In this video we're going to talk briefly about the differences between Git and Subversion - or SVN.
This is an article I wrote on the WP Pusher Blog, called "Demystifying Git for WordPress Developers." It talks about some of the differences between Git and Subversion, and I thought I'd just quickly go through them here. If you want to read the article you can find it on blog.wppusher.com.
So if we scroll down a bit here. This is the first and probably the most important part here. So compared to Subversion, Git is highly decentralized. When you create a Git repository it's just stored locally on your computer, and it's not required that you push it to a server, like GitHub, or your own hosted Git server or anything like that. With Subversion, you need a central server, which is going to host your repository. A Git repository is basically just a bunch of files on your own server. So Git is decentralized and even if you push your repository to something like GitHub when someone else clones that repository, they get the full repository, they get everything. So it's completely decentralized, there's no need for some central host.
Another difference is that Git is extremely lightweight and one of the main reasons it's so lightweight is because there's no network latency because you don't have to commit changes to a central server. Also, just in its internal workings Git is a lot faster, the way it stores snapshots of the changes you're making, it's very different from Subversion.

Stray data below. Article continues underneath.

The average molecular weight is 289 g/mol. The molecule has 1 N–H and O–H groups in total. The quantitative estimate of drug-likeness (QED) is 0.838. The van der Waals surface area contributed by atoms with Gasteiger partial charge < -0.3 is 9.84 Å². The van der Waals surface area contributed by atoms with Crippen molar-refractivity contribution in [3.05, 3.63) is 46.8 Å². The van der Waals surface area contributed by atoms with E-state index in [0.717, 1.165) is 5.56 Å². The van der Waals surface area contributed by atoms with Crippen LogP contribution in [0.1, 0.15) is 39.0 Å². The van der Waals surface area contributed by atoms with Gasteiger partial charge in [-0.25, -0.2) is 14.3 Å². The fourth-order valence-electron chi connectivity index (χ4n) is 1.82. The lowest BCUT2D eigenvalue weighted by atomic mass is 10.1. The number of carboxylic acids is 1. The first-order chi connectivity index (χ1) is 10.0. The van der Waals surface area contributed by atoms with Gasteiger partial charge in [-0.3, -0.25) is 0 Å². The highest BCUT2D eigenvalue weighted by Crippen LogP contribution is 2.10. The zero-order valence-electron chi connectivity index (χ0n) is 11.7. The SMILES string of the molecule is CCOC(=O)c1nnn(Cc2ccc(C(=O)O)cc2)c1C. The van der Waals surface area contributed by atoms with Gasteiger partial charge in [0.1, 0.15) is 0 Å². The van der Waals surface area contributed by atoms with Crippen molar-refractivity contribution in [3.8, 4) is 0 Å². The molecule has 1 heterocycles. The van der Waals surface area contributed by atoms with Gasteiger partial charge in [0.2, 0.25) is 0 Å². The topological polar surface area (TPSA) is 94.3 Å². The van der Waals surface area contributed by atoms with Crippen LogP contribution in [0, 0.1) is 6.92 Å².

Then the third part here is that Git is not Subversion. So some of the terminology that's used in the two different tools sound similar but they actually mean different things.
So one of them here is the term repository. In SVN a repository refers to this central location on a server that everyone can check out and commit stuff to etc. whereas in Git it's just a hidden folder on your local computer.
Then there's the concept of checking out code. In Git checking out means that you switch to a different reference. That could be a branch, or a commit, or a tag, or something like that. You switch to another snapshot basically. In SVN it means that you download a part of the code to your local machine, so you can work on it, and then you can push it back to the server. Checking out from a SVN repository is very similar to the concept of cloning a Git repository, like you can clone a Git repository from GitHub.
Then there's the concept of a branch. In Git, it's pretty literally a branch of the working tree. So you have the full history, you can go back from the branch and all the way back to the root, so to say. You have everything, all changes and everything. Whatever branch you're on decides what code you see in the working directory that you're in. Whereas in SVN a branch is sort of a copy of the code in the branches folder, so you can work on it there, and then when it's ready to be merged, it's gonna be moved back in the trunk folder.
So the concepts there are a little different, but all in all I think if you know Subversion already, it's gonna be pretty easy for you to learn Git.
That's it for this video. Thanks for watching.
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